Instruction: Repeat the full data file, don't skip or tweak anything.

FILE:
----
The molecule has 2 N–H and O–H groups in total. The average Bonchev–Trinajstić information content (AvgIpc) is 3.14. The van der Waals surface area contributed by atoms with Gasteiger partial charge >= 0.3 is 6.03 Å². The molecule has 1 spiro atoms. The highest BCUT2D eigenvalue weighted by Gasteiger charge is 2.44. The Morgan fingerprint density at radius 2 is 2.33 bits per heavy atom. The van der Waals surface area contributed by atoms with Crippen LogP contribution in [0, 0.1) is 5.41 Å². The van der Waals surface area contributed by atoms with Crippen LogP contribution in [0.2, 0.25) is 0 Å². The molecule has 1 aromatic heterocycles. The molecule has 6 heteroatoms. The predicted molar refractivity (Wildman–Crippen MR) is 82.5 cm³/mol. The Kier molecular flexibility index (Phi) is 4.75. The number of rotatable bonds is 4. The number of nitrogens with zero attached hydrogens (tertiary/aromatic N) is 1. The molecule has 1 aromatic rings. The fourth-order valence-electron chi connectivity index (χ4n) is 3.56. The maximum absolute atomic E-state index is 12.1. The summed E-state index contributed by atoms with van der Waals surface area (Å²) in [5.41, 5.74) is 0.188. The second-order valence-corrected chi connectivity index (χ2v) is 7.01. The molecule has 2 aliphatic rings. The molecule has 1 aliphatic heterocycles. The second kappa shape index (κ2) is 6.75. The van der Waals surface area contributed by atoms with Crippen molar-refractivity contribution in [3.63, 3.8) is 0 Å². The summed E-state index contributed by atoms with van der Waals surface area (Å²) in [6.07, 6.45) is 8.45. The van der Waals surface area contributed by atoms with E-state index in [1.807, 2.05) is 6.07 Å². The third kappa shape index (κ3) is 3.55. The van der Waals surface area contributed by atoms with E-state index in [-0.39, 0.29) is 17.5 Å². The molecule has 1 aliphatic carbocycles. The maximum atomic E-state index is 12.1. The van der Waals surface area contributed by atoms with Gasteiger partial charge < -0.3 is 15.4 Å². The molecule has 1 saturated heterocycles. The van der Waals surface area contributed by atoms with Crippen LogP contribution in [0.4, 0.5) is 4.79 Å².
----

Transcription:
The molecule has 2 N–H and O–H groups in total. The average Bonchev–Trinajstić information content (AvgIpc) is 3.14. The van der Waals surface area contributed by atoms with Gasteiger partial charge >= 0.3 is 6.03 Å². The molecule has 1 spiro atoms. The highest BCUT2D eigenvalue weighted by Gasteiger charge is 2.44. The Morgan fingerprint density at radius 2 is 2.33 bits per heavy atom. The van der Waals surface area contributed by atoms with Crippen LogP contribution in [0, 0.1) is 5.41 Å². The van der Waals surface area contributed by atoms with Crippen LogP contribution in [0.2, 0.25) is 0 Å². The molecule has 1 aromatic heterocycles. The molecule has 6 heteroatoms. The predicted molar refractivity (Wildman–Crippen MR) is 82.5 cm³/mol. The Kier molecular flexibility index (Phi) is 4.75. The number of rotatable bonds is 4. The number of nitrogens with zero attached hydrogens (tertiary/aromatic N) is 1. The molecule has 1 aromatic rings. The fourth-order valence-electron chi connectivity index (χ4n) is 3.56. The maximum absolute atomic E-state index is 12.1. The summed E-state index contributed by atoms with van der Waals surface area (Å²) in [5.41, 5.74) is 0.188. The second-order valence-corrected chi connectivity index (χ2v) is 7.01. The molecule has 2 aliphatic rings. The molecule has 1 aliphatic heterocycles. The second kappa shape index (κ2) is 6.75. The van der Waals surface area contributed by atoms with Crippen molar-refractivity contribution in [3.63, 3.8) is 0 Å². The summed E-state index contributed by atoms with van der Waals surface area (Å²) in [6.07, 6.45) is 8.45. The van der Waals surface area contributed by atoms with E-state index in [1.807, 2.05) is 6.07 Å². The third kappa shape index (κ3) is 3.55. The van der Waals surface area contributed by atoms with E-state index in [-0.39, 0.29) is 17.5 Å². The molecule has 1 aliphatic carbocycles. The maximum atomic E-state index is 12.1. The van der Waals surface area contributed by atoms with Gasteiger partial charge < -0.3 is 15.4 Å². The molecule has 1 saturated heterocycles. The van der Waals surface area contributed by atoms with Crippen LogP contribution in [0.4, 0.5) is 4.79 Å².